Managing Pressure Based Around the Inverted-U
Consider how your ability, personality and self-confidence, and the complexity of your work, might influence how much pressure you feel. Addressing your "weak spots" and balancing these influences can help you to optimize your performance. The Inverted-U model is a useful tool for doing this.
Manage Your Response
With a positive mindset, pressured situations can be opportunities to shine, learn and develop. Use them as your motivation to succeed. Cognitive Restructuring can help you to turn negative situations around so that they work in your favor. Root Cause Analysis, the Drill Down Technique, and the 8D Problem Solving Process can help you to find solutions, instead of dwelling on problems.
Try to tackle pressure head on, too, because it's unlikely to go away by itself. Prioritizing can help you to identify where to focus your energy, and the JD-R model shows a way to cope with naturally highly pressured and demanding roles.
Boost Your Self-Belief…
Pressure often stems from doubting your abilities. Our Reflected Best Self, /community/Bite-SizedTraining/USPAnalysis.phpFinding Your Unique Strengths, and StrengthsFinder tools can help you to appreciate your qualities and work on your self-belief.
…And Your Self-Control
We all know that our emotions can run high when we have "a lot on our plate," so it's important to develop your ability to cope in these situations. Check out our articles on managing your anger, showing patience, and using emotional intelligence for more on this.
Relaxation exercises are a great way of putting things into perspective when you're under pressure. Take a look at our article on physical relaxation techniques for some handy techniques for "winding down."
Without energy, you're likely to feel "flattened" by pressure, and lack the drive to tackle it. So, pump up your energy levels to regain your focus, and to improve your ability to withstand and respond to it.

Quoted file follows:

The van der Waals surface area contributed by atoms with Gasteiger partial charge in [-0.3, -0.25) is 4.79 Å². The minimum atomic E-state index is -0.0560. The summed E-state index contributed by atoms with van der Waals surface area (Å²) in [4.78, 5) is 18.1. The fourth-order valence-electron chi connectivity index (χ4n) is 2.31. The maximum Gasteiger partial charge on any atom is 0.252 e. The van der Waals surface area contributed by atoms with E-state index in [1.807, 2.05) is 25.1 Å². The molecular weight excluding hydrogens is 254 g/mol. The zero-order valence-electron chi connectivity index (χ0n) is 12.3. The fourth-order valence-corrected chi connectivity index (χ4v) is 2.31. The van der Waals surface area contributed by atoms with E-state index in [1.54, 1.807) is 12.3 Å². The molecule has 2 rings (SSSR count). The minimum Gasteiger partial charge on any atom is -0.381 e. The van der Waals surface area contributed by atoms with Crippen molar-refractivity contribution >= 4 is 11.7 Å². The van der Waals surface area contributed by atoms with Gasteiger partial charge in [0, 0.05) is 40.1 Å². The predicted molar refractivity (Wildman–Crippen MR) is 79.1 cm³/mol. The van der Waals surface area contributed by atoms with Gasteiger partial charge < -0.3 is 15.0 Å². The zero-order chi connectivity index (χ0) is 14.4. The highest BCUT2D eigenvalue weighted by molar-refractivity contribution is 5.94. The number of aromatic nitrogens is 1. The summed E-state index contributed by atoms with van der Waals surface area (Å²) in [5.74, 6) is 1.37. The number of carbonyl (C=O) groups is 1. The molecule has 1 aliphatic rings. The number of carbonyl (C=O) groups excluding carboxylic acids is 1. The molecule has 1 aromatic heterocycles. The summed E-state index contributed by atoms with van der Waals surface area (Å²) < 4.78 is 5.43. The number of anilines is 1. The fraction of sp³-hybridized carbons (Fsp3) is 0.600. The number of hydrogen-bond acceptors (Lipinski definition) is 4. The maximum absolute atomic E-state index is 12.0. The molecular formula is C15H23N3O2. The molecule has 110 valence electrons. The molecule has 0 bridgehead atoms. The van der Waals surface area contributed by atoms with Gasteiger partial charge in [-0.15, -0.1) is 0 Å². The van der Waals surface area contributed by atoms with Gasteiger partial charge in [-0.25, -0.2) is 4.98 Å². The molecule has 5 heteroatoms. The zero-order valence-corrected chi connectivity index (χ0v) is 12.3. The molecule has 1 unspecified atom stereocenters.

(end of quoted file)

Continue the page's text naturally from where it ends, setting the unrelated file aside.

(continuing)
Ask for Help
Don't be afraid to ask for help if you feel under too much pressure. Decide where the pressure is coming from and ask your boss, your colleagues, friends, family, or whoever in your support network is appropriate for advice or help.
You experience pressure when you worry about living up to your own or other people's expectations. You may also feel it in situations that you have no control over, and when you don't have the time or the means to do what is being demanded of you.
Excessive pressure can bring on the psychological, physical, emotional, and behavioral problems associated with stress, so being able to deal with it effectively is an essential skill. By consciously opting to respond positively and confidently, and by focusing on solutions, you and your team members can go beyond simply coping and learn to thrive.
Apply This to Your Life
- Create an "ideal vision" of yourself by considering your core values and how well you live by them. Think about the type of person you aspire to be, for example "I want to be calm under pressure," or, "I want to think positively." When you've created your ideal "you" persona, make it a priority to make it a reality. Work on developing a different trait each day.
- Plan and rehearse when possible. For example, if you feel pressured by having to deliver a speech, practice by repeating it and then mixing up the content and working through it backwards, paragraph by paragraph. Learn your subject inside out, too, so that you're able to handle questions and improvise if necessary.
- Positively visualize how you'll feel when the pressure has subsided. "Seeing" yourself at that point will help you to successfully get there without buckling.
- Work on boosting your competencies and skill levels. The better you are on "normal" days, the more smoothly you'll be able to step up a gear when pressure bites. Sign up for training days, attend workshops and lectures, and grab any opportunities for professional development that come your way.